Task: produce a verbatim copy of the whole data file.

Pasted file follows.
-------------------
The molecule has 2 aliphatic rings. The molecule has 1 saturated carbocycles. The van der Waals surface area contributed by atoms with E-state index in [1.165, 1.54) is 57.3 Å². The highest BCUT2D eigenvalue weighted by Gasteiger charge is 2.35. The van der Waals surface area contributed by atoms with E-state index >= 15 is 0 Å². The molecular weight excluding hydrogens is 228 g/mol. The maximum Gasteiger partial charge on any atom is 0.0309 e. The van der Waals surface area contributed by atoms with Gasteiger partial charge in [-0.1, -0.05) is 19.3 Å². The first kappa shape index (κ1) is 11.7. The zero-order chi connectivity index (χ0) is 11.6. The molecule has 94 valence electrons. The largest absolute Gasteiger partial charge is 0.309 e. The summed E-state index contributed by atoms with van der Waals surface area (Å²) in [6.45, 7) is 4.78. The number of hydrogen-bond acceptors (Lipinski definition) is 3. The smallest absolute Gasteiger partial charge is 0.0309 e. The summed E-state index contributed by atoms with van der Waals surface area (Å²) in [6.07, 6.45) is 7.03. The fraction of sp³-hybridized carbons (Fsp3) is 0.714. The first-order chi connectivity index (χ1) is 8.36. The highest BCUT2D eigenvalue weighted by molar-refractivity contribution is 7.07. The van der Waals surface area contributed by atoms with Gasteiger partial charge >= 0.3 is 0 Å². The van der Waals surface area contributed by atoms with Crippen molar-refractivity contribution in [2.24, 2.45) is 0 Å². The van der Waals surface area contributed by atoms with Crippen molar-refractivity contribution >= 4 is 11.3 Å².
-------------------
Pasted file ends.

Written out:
The molecule has 2 aliphatic rings. The molecule has 1 saturated carbocycles. The van der Waals surface area contributed by atoms with E-state index in [1.165, 1.54) is 57.3 Å². The highest BCUT2D eigenvalue weighted by Gasteiger charge is 2.35. The van der Waals surface area contributed by atoms with E-state index >= 15 is 0 Å². The molecular weight excluding hydrogens is 228 g/mol. The maximum Gasteiger partial charge on any atom is 0.0309 e. The van der Waals surface area contributed by atoms with Gasteiger partial charge in [-0.1, -0.05) is 19.3 Å². The first kappa shape index (κ1) is 11.7. The zero-order chi connectivity index (χ0) is 11.6. The molecule has 94 valence electrons. The largest absolute Gasteiger partial charge is 0.309 e. The summed E-state index contributed by atoms with van der Waals surface area (Å²) in [6.45, 7) is 4.78. The number of hydrogen-bond acceptors (Lipinski definition) is 3. The smallest absolute Gasteiger partial charge is 0.0309 e. The summed E-state index contributed by atoms with van der Waals surface area (Å²) in [6.07, 6.45) is 7.03. The fraction of sp³-hybridized carbons (Fsp3) is 0.714. The first-order chi connectivity index (χ1) is 8.36. The highest BCUT2D eigenvalue weighted by molar-refractivity contribution is 7.07. The van der Waals surface area contributed by atoms with Gasteiger partial charge >= 0.3 is 0 Å². The van der Waals surface area contributed by atoms with Crippen molar-refractivity contribution in [2.24, 2.45) is 0 Å². The van der Waals surface area contributed by atoms with Crippen molar-refractivity contribution >= 4 is 11.3 Å².